The newest development in the perpetually confusing question of Rey's family tree, blissfully, has nothing to do with Force ghosts. This time, we're (somewhat) rooted in scientific realism. The bioethics of cloning, combined with a recent reveal in a novelization of The Rise of Skywalker tell us a lot about Rey's parentage, and what it means.
As Inverse previously reported, the novelization of The Rise of Skywalker revealed that Rey's father is actually a "not-quite identical," "failed" clone of Emperor Palpatine. Given that the Palpatine who appears in The Rise of Skywalker was also a clone, this raises a number of complicated questions about Rey's family tree and how it connects to the Emperor.
So who is Rey to Palpatine? To answer that, we need to backtrack and uncover who this "failed clone" (Rey's dad) is to Palpatine. Is he a son? A brother? Simply another carbon-copy? These questions are dizzying in the Star Wars universe, but they're a bit more tangible if considered in context with our own reality.
To figure this out, Inverse asked bioethicist Lawrence Nelson at Santa Clara University to help interpret who Palpatine might be to Rey, who in turn delivered a galaxy-brain interpretation.
"I'm not sure there's a single answer from the moral point of view," Nelson says.
Instead, he urges us to consider the more important question: Why do the genetics even matter?
"That's more of a matter of legal and social convention," he says. "It's a question of the significance of those relationships."
Are clones part of the family?
We've yet to clone a human (and probably won't anytime soon due to serious ethical and procedural issues). But bioethicists have considered the strange way that human cloning affects how we see ourselves and our families. As of now, the answers are not terribly clear-cut.
For those dedicated to a solid answer, Nelson is adamant that there isn't one. Still, the biology of cloning itself may help clarify things a tiny bit.
In real life, the definition of cloning is creating a new organism that is genetically identical to another organism. The most famous example of cloning to date is still probably Dolly the sheep, who was born in 1996 in Scotland thanks to a method called somatic cell nuclear transfer.
Somatic cell nuclear transfer is a procedure that takes the nucleus of a cell from one individual and artificially implants that nucleus into an egg. Once those cells start dividing, they're implanted into a surrogate mother. That's how Dolly and her progeny, Debbie, Denise, Diana, and Daisy, were born.
Genetically, these clones share the vast majority of their DNA with the donor — though they're not perfect genetic copies. Most of the DNA in a cell is housed in the nucleus but some DNA exists outside the nucleus, in the mitochondria (the organs within a cell that help produce energy). That means that clones still have a small amount of mitochondrial DNA that comes from the egg donor, or the genetic mother.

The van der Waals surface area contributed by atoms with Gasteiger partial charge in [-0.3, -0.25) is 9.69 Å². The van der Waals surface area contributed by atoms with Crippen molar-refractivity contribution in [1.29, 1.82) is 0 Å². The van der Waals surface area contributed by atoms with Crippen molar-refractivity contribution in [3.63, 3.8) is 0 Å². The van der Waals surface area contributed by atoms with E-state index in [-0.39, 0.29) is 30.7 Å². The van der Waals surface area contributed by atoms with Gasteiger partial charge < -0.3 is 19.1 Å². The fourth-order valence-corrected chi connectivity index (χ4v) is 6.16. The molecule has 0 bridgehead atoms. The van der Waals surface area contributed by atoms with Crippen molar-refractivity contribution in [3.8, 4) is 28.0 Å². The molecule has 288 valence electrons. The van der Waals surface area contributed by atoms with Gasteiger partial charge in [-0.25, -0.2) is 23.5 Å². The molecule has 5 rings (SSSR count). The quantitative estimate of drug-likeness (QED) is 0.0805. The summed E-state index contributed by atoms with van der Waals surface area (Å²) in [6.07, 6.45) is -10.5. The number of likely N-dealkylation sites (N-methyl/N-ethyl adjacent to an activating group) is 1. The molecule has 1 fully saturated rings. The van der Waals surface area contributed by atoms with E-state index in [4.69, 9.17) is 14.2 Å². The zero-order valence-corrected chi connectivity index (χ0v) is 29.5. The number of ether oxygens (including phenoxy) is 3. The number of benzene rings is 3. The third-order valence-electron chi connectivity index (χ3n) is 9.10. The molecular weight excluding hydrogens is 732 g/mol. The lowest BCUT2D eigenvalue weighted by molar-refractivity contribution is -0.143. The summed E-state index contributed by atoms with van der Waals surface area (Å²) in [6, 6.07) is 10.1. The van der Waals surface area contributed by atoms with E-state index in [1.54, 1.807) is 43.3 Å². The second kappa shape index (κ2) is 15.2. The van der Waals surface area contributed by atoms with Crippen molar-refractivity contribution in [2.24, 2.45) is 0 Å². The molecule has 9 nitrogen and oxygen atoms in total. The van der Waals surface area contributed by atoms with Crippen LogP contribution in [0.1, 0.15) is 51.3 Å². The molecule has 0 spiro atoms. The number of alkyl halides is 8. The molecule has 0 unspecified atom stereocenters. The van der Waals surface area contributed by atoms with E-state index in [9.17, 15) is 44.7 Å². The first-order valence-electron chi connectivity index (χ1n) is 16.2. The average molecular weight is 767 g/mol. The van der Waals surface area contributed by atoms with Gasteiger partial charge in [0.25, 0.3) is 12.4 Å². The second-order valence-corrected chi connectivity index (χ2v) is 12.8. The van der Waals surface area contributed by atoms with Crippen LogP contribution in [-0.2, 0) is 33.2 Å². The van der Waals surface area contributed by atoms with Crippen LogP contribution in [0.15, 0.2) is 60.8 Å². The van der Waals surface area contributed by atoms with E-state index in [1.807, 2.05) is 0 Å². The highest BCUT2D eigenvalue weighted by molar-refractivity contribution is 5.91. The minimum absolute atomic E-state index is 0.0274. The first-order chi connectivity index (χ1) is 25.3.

This technical explanation is to say that even clones aren't perfect replicas of one another in a number of ways. A clone and the person they are cloned from will have different mothers than the original donor, they'll have different life experiences and be raised in different environments, which will ultimately influence how their genes are expressed. Taken together, says Nelson, each clone is their own person for reasons that go beyond genetic hair-splitting:
"They’re obviously a separate individual, born at a separate time from a different mother, in a different environment, both in the womb and outside of the womb," he says. "Once they’re born alive, they’re their own individual, it doesn’t matter that they were cloned from someone else’s DNA."
So ... are they related?
What does that mean for Rey's family tree? It suggests that Rey's father isn't simply Palpatine put through a genetic copy-machine. Rey's father is, well, Rey's father – a cloned individual born in a different time, to a different mother. He likely has slightly different genetics anyway. To add to that, according to the novelization, he also wasn't Force-sensitive — so that's yet another way he is differentiated from Palpatine.
“It's what actually connects the people, it's not their biology.”
The question then becomes: What is Rey's father to Palpatine himself? The speculation is that he would be Palpatine's son – that's the word used in the novelization (given the age differences between the two characters, the assumption feels fair.) And genetically speaking, this clone (Rey's dad) would share far more DNA with his "father" (Palpatine) than your average son, who only shares half his genes with each parent.
But from the novelization, it suggests that Rey's dad is a "son" of Palpatine. Though it seems as if there wasn't a terribly familial relationship between Rey's dad and Palpatine, regardless of the genetic connections between the two. The book states that "Palpatine could not even bear to look upon such disappointing ordinariness."
Those familial ties, or lack thereof, tell us much more than genetics ever could, says Nelson.
"It's what actually connects the people, it's not their biology. There are plenty of people who had terrible parents or don't like their siblings. That's not the single most important factor here," he says.
Biological parentage seems to have taken on increased importance in the interim between The Last Jedi and The Rise of Skywalker. But bioethically speaking, it doesn't appear to be as important as the family you choose.
And — just a reminder here — the Palpatine we see in The Rise of Skywalker is also a clone, so that guy is definitely not Rey's grandpa, despite his insistence that she become "what your grandfather could not."